If you are like me, then you have the perception that Charlie Palmer is a spot usually set aside for special occasions. The restaurant is trendy and dining room comfortable without being stuffy. The happy hour atmosphere is bustling and probably one of the best in town, but I rarely step foot into the dining room area for a meal.
Why you might ask? Well, it isn’t cheap for one and my previous experiences have been hit and misses. I wanted to try the 3-course lunch prix fixe for $20.11 — it was $20.10 last year — a bargain when you figure what an a la carte meal costs at Charlie Palmer.
Holly, Austin, Priscilla and I arrived on this particular day for a leisurely lunch. It was late and the restaurant was dying down, and just as well because I really dislike un-attentive service, which is generally what I am faced with when a restaurant is busy.
I was starving, but happy that a bread tray was being brought around. Olive roll and baguette were the two choices and I asked for both. They were both decent — nothing terribly mindblowing — but enough to stave off my hunger for the time being.
Our meal began with spring asparagus salad featuring white asparagus, which are only in season for a few weeks out of the year. I like asparagus, both green and white and the salad included both, as well as hearts of palm and pea tendrils. It is a luxury to be able to enjoy white asparagus while in season — especially as part of a prix fixe — as not many restaurants offer this hard-to-source item even as an a la carte offering.
The salad was light and just as I’d expected. The dressing was subtle so as not to overpower the delicate white asparagus and the eggless Hollandaise on the plate was unnecessary.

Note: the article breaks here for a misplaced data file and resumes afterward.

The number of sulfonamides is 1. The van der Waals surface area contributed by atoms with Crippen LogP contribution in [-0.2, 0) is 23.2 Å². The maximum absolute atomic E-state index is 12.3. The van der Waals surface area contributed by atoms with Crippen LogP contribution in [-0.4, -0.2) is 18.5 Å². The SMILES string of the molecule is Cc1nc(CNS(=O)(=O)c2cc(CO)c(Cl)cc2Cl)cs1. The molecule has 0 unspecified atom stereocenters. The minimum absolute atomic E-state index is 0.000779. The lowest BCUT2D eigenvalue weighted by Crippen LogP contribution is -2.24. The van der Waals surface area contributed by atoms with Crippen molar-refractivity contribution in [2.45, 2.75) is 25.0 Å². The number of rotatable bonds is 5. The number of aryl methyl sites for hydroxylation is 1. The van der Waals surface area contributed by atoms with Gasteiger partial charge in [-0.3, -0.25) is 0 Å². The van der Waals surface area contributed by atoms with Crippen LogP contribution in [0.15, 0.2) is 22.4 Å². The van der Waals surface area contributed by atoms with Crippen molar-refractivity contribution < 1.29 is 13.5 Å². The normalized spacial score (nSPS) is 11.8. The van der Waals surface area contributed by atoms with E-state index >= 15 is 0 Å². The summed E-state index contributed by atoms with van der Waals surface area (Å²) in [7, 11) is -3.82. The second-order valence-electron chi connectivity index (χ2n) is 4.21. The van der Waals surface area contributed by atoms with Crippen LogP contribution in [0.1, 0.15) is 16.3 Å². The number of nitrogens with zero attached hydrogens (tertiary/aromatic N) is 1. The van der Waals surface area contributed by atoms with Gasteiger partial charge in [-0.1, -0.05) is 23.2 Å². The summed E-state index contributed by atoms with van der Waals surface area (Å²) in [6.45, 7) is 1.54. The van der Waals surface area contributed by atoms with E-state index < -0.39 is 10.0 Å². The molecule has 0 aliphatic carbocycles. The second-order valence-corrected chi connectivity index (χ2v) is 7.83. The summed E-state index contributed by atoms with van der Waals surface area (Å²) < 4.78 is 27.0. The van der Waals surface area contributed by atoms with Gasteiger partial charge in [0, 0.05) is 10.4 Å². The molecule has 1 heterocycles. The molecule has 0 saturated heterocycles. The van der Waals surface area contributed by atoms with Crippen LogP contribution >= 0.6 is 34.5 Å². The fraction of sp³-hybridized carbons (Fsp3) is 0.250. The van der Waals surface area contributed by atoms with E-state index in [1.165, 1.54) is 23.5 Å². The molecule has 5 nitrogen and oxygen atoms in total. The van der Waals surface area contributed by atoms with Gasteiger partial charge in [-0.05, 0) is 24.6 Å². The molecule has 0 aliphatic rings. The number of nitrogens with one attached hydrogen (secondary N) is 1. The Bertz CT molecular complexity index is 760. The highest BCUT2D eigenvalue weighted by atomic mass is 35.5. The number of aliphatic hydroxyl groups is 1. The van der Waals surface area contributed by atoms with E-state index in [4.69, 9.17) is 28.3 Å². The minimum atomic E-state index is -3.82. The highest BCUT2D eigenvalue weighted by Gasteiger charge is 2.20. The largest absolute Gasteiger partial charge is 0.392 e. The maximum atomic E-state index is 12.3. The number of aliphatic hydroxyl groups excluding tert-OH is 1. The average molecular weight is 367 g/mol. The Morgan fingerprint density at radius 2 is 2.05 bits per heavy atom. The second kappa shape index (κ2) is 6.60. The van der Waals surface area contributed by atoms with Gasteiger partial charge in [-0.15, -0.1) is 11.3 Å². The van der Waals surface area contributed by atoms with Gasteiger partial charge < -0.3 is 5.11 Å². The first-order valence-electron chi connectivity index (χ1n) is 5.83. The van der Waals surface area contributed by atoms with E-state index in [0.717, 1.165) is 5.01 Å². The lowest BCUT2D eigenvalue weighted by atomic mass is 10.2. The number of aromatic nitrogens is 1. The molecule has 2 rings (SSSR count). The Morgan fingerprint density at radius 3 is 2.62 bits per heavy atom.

Carrot ginger soup with cumin creme fraiche definitely is suited to those who prefer subtle flavors. It was too bland for me with neither the ginger and cumin coming through.
I could taste the freshness of the carrots and the drizzle of creme fraiche added a little richness to the soup, but other than that, it was just okay.
The first of our second course was a pan seared blackened shrimp. Plating was very pretty with creamy grits lining the bottom and shrimp artfully sitting on top. Blacked seasoning was milder than I would like but the poultry au jus helped bring the dish up a notch.
We were very disappointed with sweet English pea risotto. It was wet and mushy and the granules of rice seemed broken. When our server returned to ask how everything was we were frank and he took the risotto back.
Shortly after, the chef returns with freshly made risotto, this time perfect in both texture and consistency.
The pickled onion garnish is great aesthetically and tastes great on its own, but does not go well with the risotto, overpowering the fresh peas with its tartness. I push them aside and continue to enjoy the risotto on its own. The chopped up shiitake mushrooms were a nice addition as opposed to the giant whole one the first time around.
Luckily the desserts fared far better. Coconut key lime tart has a lovely tart creamy filling with just a hint of coconut. We all agreed a graham cracker crust would probably be a better alternative to the pastry crust, but we devoured it anyway.
I was surprised to find the buttermilk sponge cake moist and light. It was very pleasing although I did not care much for the Riesling poached pear slivers on top. Orange vanilla creme anglaise was aromatic and presented an unctuousness to this already delicious dessert.
For $20, I’m definitely not complaining. It’s a great deal with fresh ingredients you are unlikely to find elsewhere for that price. Keep in mind though menu changes weekly so you probably won’t see these exact same items on your visit. What you can expect though are fresh seasonal sustainable ingredients on your very affordable prix fixe menu.
Charlie Palmer at Bloomingdale’s South Coast Plaza
3333 Bristol Street
Costa Mesa, CA 92626